Winding up a tour of European capitals, Spanish Prime Minister Adolfo Suarez declared today that Spain should join Greece and Portugal as new members in a twelve-nation Common Market by 1981.

Speaking to journalists after a two-day visit to European Economic Community headquarters, Suarez said that while enlargly the Common Market poses some economic obstacles, Europe "would be strengthened and its role in the world greatly enhanced" once the three nascent democracies were tied to the EEC axis.

Despite the optimistic tone struck by Suarez and the soothing words of solidarity he heard furing trivs to EEC capitals, most member countries harbor deep misgivings about the consequences of enlarging the community.

All EEC governments claim it is a moral duty to accept Spain, Greece and Portugal as full-fledged members, but they disagree over the manner in which the Common Market should incorporate the three Mediterranean countries.

The potent farm lobbies in France and Italy fear competition from Spanish products and vow they will fight any concessions. Germany is worried about hordes of migrant workers arriving from southern Europe and Aggravating its employment troubles. Belgium and Holland believe drastic reforms of EEC institutions and voting procedures must take place or the community will collapse under the strains of enlargement.

Only Britain has expressed the view that the expansion might have a tonic effect. Prime Minister James Callaghan said recently that it would compel the Common Market to end all talk of eventual unity, a cynical perspective that drew bitter attacks from Germany and the Benelux countries.

During his discussions with European leaders, Suarez sought to dispel the rampant fears that enlargement would weaken the fabric of the community.

"Spain is willing to work for wide-spread reform of European agriculture, as well as help the Common Market improve its decision-making structure," he said at his press conference today. "Spain's membership will, in the end strengthen the European community."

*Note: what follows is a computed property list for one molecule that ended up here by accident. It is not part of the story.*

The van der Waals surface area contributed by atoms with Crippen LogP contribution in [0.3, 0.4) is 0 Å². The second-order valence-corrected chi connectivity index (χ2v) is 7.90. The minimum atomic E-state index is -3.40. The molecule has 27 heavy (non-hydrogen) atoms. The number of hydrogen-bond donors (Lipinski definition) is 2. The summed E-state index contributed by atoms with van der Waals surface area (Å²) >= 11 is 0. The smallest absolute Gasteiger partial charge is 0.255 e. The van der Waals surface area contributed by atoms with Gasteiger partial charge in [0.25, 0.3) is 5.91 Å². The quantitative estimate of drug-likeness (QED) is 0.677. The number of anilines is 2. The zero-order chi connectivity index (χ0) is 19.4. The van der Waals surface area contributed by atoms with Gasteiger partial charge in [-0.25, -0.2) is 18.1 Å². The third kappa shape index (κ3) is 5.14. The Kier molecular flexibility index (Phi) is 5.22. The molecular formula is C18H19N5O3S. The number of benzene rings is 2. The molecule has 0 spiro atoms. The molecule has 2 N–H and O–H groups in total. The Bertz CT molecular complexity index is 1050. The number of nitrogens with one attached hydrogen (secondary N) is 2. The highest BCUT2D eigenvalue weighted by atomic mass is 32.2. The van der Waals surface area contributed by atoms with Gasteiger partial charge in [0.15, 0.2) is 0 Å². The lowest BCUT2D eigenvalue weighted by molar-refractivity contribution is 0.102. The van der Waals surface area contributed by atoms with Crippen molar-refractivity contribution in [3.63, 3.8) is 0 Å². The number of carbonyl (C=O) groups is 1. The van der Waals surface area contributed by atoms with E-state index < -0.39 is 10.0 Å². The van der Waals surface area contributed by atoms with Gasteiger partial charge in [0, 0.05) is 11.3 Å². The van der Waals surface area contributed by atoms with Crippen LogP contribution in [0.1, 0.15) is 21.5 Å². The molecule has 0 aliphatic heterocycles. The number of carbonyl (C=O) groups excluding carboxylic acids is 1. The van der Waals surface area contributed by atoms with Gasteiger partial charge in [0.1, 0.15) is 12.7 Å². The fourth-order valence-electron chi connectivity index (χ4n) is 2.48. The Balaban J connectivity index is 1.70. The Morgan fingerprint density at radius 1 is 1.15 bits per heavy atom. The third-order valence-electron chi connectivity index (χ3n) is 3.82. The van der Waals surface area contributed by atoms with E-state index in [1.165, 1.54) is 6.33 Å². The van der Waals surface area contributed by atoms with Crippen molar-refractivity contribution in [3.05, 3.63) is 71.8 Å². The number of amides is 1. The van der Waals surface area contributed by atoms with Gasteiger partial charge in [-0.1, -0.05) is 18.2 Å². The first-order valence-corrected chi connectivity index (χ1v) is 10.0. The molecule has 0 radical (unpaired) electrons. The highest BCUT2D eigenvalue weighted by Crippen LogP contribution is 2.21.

Addressing the problems posed by the EEC policy of free circulation of labor, Suarez said, "Our aim is not to export labor but to keep our workers in Spain." But he added that Spainiards who leave for jobs in other parts of the Common Market "must have the same rights as other workers."

While rejecting the notion of a preparatory phase, in which EEC aid would help prepare the Spanish economy for the stiff competition it would face upon full entry into the Common Market. Suarez acknowledged that a "post-entry transition" would be necessary.

He said he favored an adjustment period "similar to the one Britain has had since it joined the community four years ago," Suarez noted that industry and agriculture would require a transition phase, but that in all other aspects, such as reaching joint foreign policy positions, Spain must plea an equitable role.

Suarez said he expected Spain to sign the membership treaty by 1981.

"Spain's rapid progress toward democracy, supported by all our political parties, proves that we are ready to join the rest of Europe," he asserted.

Turning to the question at possible Spanish entry into NATO, Suarez noted that the Socialist and Communist parties remain staunchly opposed to Spain's affiliation with any military bloc. "It is a question that only the Spanish parliament can decide at some point in the future," he said.

Spain's defense pact with the United States, providing for the maintenance of U.S. bases in Spain, runs until 1981. "Spain makes money from the U.S. deal but would have to pay its own share as a NATO member," a NATO source observed.